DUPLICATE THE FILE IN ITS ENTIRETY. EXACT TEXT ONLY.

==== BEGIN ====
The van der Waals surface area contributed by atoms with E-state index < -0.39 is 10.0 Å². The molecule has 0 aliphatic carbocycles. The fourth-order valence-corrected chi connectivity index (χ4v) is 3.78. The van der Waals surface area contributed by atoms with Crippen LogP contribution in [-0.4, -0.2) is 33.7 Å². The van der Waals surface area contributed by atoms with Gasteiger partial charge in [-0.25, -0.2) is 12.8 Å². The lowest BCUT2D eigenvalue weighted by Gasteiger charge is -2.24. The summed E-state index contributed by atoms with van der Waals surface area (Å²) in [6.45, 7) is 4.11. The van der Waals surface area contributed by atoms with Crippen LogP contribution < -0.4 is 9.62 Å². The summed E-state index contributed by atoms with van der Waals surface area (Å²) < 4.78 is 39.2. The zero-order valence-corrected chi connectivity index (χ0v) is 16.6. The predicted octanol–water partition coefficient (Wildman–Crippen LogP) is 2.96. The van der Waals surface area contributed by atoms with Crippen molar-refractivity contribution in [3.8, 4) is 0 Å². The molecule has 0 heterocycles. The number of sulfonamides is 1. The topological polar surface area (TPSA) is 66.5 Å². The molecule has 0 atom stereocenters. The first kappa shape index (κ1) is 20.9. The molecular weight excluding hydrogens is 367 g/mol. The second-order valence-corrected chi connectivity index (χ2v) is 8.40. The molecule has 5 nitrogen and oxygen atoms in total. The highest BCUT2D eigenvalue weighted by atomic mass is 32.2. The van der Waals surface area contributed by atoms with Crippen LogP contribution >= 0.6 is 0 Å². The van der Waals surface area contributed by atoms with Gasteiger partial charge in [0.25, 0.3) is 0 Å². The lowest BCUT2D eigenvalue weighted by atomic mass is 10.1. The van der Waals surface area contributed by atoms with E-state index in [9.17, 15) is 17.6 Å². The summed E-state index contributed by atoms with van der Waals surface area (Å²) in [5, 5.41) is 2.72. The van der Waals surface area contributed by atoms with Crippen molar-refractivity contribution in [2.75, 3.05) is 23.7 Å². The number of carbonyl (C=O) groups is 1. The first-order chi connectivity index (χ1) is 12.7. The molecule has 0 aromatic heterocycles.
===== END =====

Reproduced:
The van der Waals surface area contributed by atoms with E-state index < -0.39 is 10.0 Å². The molecule has 0 aliphatic carbocycles. The fourth-order valence-corrected chi connectivity index (χ4v) is 3.78. The van der Waals surface area contributed by atoms with Crippen LogP contribution in [-0.4, -0.2) is 33.7 Å². The van der Waals surface area contributed by atoms with Gasteiger partial charge in [-0.25, -0.2) is 12.8 Å². The lowest BCUT2D eigenvalue weighted by Gasteiger charge is -2.24. The summed E-state index contributed by atoms with van der Waals surface area (Å²) in [6.45, 7) is 4.11. The van der Waals surface area contributed by atoms with Crippen LogP contribution < -0.4 is 9.62 Å². The summed E-state index contributed by atoms with van der Waals surface area (Å²) < 4.78 is 39.2. The zero-order valence-corrected chi connectivity index (χ0v) is 16.6. The predicted octanol–water partition coefficient (Wildman–Crippen LogP) is 2.96. The van der Waals surface area contributed by atoms with Crippen molar-refractivity contribution in [3.8, 4) is 0 Å². The molecule has 0 heterocycles. The number of sulfonamides is 1. The topological polar surface area (TPSA) is 66.5 Å². The molecule has 0 atom stereocenters. The first kappa shape index (κ1) is 20.9. The molecular weight excluding hydrogens is 367 g/mol. The second-order valence-corrected chi connectivity index (χ2v) is 8.40. The molecule has 5 nitrogen and oxygen atoms in total. The highest BCUT2D eigenvalue weighted by atomic mass is 32.2. The van der Waals surface area contributed by atoms with Crippen LogP contribution >= 0.6 is 0 Å². The van der Waals surface area contributed by atoms with Gasteiger partial charge in [0.25, 0.3) is 0 Å². The lowest BCUT2D eigenvalue weighted by atomic mass is 10.1. The van der Waals surface area contributed by atoms with E-state index in [9.17, 15) is 17.6 Å². The summed E-state index contributed by atoms with van der Waals surface area (Å²) in [5, 5.41) is 2.72. The van der Waals surface area contributed by atoms with Crippen molar-refractivity contribution in [2.75, 3.05) is 23.7 Å². The number of carbonyl (C=O) groups is 1. The first-order chi connectivity index (χ1) is 12.7. The molecule has 0 aromatic heterocycles.